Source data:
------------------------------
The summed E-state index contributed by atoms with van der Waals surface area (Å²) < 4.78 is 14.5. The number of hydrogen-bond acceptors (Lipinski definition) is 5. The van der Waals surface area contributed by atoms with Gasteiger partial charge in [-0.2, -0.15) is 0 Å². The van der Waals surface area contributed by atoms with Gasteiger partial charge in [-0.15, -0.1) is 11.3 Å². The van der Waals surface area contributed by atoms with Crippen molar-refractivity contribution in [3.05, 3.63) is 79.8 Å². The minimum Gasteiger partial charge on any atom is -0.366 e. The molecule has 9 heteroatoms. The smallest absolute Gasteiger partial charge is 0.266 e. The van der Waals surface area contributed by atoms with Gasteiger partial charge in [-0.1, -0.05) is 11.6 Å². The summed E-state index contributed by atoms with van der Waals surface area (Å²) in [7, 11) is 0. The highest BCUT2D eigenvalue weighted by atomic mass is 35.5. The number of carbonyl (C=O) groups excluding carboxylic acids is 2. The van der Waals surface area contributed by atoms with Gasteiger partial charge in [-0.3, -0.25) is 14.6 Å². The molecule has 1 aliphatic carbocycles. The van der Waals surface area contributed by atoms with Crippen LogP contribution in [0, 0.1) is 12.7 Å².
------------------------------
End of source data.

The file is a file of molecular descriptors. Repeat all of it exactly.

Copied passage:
The summed E-state index contributed by atoms with van der Waals surface area (Å²) < 4.78 is 14.5. The number of hydrogen-bond acceptors (Lipinski definition) is 5. The van der Waals surface area contributed by atoms with Gasteiger partial charge in [-0.2, -0.15) is 0 Å². The van der Waals surface area contributed by atoms with Gasteiger partial charge in [-0.15, -0.1) is 11.3 Å². The van der Waals surface area contributed by atoms with Crippen molar-refractivity contribution in [3.05, 3.63) is 79.8 Å². The minimum Gasteiger partial charge on any atom is -0.366 e. The molecule has 9 heteroatoms. The smallest absolute Gasteiger partial charge is 0.266 e. The van der Waals surface area contributed by atoms with Gasteiger partial charge in [-0.1, -0.05) is 11.6 Å². The summed E-state index contributed by atoms with van der Waals surface area (Å²) in [7, 11) is 0. The highest BCUT2D eigenvalue weighted by atomic mass is 35.5. The number of carbonyl (C=O) groups excluding carboxylic acids is 2. The van der Waals surface area contributed by atoms with Gasteiger partial charge in [-0.3, -0.25) is 14.6 Å². The molecule has 1 aliphatic carbocycles. The van der Waals surface area contributed by atoms with Crippen LogP contribution in [0, 0.1) is 12.7 Å².